PENTICTON - Long before the Town of Oliver became known as the Wine Capital of Canada, it was well known nationally for its ability to grow another tasty treat.
For over a decade in the late 1920s and early 1930s, Oliver’s fame came from growing cantaloupe, eventually becoming known far and wide as the Cantaloupe Capital of Canada.
According to research from the Oliver Archives, Oliver got its start as a community in 1918 when the government purchased 22,000 acres of land around Oliver and sold it to returning First World War vets.
The area’s capacity to grow things wasn’t lost on the soldiers, many of whom began fruit orchards.
Orchardists planted crops such as melons between the rows of maturing fruit trees in order to create income until the trees were old enough to bear fruit.
By the early 1920s, the community began establishing its reputation for growing cantaloupe, which became a major agricultural product in the area’s early farming years.
Oliver Archives curator Veronica Parkes says Oliver’s hot climate was good for growing cantaloupe, which at the time was the only place they were grown besides California.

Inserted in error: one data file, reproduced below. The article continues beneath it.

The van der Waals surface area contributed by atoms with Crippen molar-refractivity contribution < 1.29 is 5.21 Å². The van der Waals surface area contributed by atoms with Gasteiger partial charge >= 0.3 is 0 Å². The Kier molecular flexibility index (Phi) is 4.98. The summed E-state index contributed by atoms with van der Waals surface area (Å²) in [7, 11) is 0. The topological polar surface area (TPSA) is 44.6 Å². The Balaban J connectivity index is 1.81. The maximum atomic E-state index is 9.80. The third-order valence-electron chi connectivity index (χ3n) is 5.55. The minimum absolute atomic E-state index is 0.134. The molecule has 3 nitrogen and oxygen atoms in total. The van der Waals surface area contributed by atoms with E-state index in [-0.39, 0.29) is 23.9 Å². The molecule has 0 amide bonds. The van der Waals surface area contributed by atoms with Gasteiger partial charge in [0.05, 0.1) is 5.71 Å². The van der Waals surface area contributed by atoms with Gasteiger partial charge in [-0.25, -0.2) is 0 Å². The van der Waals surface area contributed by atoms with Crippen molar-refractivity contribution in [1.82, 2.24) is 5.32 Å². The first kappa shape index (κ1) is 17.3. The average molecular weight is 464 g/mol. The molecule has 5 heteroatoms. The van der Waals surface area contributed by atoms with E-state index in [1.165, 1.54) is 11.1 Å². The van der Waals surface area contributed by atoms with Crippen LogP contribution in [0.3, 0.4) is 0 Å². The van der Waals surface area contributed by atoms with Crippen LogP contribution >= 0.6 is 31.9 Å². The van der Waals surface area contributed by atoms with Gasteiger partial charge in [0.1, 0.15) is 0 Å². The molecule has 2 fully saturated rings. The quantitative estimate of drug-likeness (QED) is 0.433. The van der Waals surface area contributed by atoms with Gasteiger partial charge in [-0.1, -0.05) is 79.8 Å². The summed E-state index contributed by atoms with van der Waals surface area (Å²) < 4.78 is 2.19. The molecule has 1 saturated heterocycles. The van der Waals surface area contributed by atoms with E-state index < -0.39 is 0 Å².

The government even printed a booklet in 1931 entitled “Cantaloupe growing in B.C. Dry Belt.”
The Town of Oliver’s history webpage recounts other crops were grown which included tobacco and tomatoes, but cantaloupe was the chief crop, and between 1926 and 1936 Oliver’s reputation for growing the succulent melon became known on a national scale.
When the Canadian Pacific Railway built its southern Okanagan spur, a train became so well known for the produce it was carrying it was referred to as “Cantaloupe Annie.” In 1923 alone, 25 carloads at 12 tons each of cantaloupe were shipped out of the Okanagan by rail.
Oliver resident Jack Thorpe wrote of his memories of Cantaloupe Annie in a letter to the editor to the Oliver Chronicle written in 1999, in which he recalled the train pulling into Oliver stations where he and his friends would gather, asking the engineer for a cantaloupe.
Thorpe recalled the wonder of a child when the engineer tossed the kids some culled fruit that was stored in the locomotive.
“We would call out to Annie to give us a cantaloupe. And, mysteriously to a child, a few cantaloupes would be tossed to us,” Thorpe recalls.
The 1960 edition of the Okanagan Historical Society recalls packinghouses in 1933 having more cantaloupe than they could handle.
The community eventually celebrated the importance of the melon with a Cantaloupe Festival where a contest for a Cantaloupe Queen was held each year.
Once orchards were well established, there was less need for farmers to grow ground crops in between the rows. Parkes says as the principal crop reached maturity, the practice of growing ground crops between the rows eventually declined.
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